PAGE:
The Wall Street Journal even reported – based on interviews with unnamed local sources – that Iranian officials and members of the Islamic Revolutionary Guards Corps were directly involved in orchestrating and planning the attacks over several weeks.
US officials have said they haven’t seen evidence of Tehran’s involvement, yet.
For its part, Iran has called the attack a spontaneous Palestinian action in self-defence, but officials have not tried to hide their glee at Israel’s misfortune. They have expressed confidence that the attack will deter further Arab, meaning Saudi, normalisation with Israel, and eventually lead to its downfall.
Meanwhile, Iran’s ally the Lebanese Hezbollah has praised the Hamas operation and engaged the Israeli forces in the Israeli-occupied Shebaa Farms, threatening greater involvement if Israel enters Gaza.
Iran and its allies’ temerity may well come back to haunt them, just as Israel’s hubris did – leading to its utter humiliation at the hands of Hamas fighters. Neither Iran nor Israel is learning from history, as they continue to escalate their proxy conflict towards war.
For years, the Israeli army and secret services have sabotaged the Iranian nuclear programme and targeted Iranian assets abroad. Iran for its part has supported various client armed groups in the Middle East, attacking US and Israeli allies.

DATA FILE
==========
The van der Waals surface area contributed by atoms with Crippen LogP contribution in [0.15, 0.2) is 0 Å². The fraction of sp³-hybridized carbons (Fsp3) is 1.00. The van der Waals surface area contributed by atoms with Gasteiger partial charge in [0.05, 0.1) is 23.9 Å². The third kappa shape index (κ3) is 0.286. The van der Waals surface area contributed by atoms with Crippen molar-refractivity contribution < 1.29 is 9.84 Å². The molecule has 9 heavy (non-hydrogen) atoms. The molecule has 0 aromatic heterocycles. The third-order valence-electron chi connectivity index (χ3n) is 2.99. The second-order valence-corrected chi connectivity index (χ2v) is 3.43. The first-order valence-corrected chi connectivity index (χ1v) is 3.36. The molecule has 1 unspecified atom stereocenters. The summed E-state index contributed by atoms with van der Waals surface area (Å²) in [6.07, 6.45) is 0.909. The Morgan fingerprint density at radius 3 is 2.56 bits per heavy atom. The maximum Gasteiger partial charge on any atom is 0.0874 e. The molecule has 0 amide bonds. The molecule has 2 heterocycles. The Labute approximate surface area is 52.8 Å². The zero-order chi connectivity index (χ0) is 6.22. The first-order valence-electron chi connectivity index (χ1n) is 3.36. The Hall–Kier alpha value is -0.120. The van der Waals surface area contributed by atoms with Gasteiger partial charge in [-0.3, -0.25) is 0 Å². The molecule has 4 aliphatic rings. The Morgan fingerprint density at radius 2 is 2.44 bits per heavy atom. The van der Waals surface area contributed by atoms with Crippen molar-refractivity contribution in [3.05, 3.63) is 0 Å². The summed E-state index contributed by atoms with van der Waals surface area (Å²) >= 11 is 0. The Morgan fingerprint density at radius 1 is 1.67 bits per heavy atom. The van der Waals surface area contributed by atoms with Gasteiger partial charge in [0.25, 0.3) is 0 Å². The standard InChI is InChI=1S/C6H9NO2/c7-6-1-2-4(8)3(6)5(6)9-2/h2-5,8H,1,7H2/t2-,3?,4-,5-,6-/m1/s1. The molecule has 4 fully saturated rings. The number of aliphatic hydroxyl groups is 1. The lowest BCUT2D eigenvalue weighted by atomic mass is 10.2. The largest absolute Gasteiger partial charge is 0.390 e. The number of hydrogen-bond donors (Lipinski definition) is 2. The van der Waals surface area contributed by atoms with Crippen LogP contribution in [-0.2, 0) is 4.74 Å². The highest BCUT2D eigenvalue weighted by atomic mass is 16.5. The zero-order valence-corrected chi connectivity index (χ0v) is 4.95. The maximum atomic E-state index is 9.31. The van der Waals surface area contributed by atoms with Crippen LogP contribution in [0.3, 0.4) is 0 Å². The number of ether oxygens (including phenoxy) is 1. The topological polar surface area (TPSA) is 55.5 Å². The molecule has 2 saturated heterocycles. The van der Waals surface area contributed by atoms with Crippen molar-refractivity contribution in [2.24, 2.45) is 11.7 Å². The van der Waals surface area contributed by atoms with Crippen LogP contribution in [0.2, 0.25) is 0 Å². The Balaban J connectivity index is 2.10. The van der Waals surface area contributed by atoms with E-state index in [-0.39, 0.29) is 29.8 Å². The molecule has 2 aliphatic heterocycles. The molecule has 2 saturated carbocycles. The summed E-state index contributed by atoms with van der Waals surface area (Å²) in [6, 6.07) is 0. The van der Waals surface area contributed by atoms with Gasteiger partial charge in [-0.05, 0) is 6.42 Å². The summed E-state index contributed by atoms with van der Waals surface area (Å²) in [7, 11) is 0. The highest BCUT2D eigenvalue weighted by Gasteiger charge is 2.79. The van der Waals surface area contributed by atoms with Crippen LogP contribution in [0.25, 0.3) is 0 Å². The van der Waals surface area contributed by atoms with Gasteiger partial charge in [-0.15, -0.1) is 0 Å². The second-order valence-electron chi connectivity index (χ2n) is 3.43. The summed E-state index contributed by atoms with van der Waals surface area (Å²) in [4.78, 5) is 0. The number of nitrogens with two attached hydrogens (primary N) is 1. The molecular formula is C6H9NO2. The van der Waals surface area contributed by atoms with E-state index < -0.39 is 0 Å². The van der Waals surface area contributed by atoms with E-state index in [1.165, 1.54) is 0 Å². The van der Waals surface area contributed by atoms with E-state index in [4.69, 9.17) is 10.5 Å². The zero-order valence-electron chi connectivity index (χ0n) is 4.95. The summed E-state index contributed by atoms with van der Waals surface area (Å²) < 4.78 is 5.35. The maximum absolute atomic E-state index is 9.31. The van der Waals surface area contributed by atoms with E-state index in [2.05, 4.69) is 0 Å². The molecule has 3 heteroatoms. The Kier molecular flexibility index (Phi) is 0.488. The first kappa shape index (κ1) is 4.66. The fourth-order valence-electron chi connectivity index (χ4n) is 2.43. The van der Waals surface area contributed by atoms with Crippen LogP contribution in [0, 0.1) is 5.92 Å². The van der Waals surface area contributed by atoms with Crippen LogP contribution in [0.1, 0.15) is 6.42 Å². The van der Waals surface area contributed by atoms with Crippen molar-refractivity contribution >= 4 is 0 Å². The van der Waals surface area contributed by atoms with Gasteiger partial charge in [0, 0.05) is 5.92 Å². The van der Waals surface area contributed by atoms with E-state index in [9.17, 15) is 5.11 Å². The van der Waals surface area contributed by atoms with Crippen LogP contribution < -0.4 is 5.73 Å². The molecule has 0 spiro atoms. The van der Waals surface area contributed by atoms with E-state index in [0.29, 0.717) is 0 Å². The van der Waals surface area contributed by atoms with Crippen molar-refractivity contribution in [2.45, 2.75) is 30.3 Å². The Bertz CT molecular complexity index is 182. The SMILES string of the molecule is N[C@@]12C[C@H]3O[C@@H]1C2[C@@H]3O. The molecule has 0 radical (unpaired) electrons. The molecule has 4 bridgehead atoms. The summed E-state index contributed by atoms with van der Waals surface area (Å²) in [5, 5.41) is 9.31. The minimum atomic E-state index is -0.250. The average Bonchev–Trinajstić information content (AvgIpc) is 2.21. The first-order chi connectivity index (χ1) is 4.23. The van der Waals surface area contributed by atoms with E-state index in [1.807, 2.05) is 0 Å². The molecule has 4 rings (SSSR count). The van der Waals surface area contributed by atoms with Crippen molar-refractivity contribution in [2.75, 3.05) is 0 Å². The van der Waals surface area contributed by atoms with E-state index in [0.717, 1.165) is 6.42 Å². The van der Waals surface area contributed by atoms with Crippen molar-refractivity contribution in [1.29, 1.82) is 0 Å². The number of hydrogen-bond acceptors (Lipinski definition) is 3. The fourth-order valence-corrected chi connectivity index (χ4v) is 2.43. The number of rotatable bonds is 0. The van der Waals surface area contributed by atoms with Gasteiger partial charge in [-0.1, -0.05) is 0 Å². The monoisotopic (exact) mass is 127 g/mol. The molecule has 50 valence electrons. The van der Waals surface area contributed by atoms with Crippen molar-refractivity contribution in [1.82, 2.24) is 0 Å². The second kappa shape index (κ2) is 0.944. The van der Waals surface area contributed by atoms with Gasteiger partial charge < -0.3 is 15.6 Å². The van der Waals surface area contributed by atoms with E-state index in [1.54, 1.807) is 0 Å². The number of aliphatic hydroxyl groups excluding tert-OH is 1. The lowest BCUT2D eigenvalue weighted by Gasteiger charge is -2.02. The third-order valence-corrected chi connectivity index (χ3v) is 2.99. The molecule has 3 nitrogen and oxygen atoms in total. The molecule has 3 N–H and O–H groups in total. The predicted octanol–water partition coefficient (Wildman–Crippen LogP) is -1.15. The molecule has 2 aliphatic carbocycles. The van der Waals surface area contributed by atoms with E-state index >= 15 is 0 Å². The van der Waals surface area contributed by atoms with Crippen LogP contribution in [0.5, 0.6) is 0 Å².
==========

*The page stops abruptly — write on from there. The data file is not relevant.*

Despite his bluster and bravado, Netanyahu couldn’t and wouldn’t attack Iran, without a green light and support from the US. But the bloody attacks are a game-changer, giving the Israeli prime minister the perfect opportunity to realise his fantasy of crushing Iran, by tricking the Biden administration into war.
This will not be easy considering Biden’s presumed commitment to end “the forever wars”, reflected in the humiliating withdrawal from Afghanistan in 2021. His administration has also moved to prioritise the great power competition with China and Russia, especially after the latter’s invasion of Ukraine.
But in reality, the US has not withdrawn from the Middle East, it has merely moved around its forces and military assets in the region. Biden himself has vowed to “not walk away and leave a vacuum to be filled by China, Russia, or Iran”.
Once the case against Tehran’s role in the attacks has been fully articulated by Israel and the US, they might first try to pressure it into facilitating the release of Israeli captives taken by Hamas – a top priority for Netanyahu.
If Iran refuses and chooses to use Hezbollah as leverage against Israel, this could well trigger a wider confrontation that draws in the US with incalculable consequences. Unfortunately, in the adulterated world of Washington politics, unconditional US support of Israel is the only thing that Republican and Democrats agree on.
It is crucial to remember that the situation in 2023 is vastly more challenging and complicated than the lead-up to the invasion of Iraq in 2003, which ended in utter disaster for the US and Iraqis. A repeat against Iran is sure to be far worse for all concerned.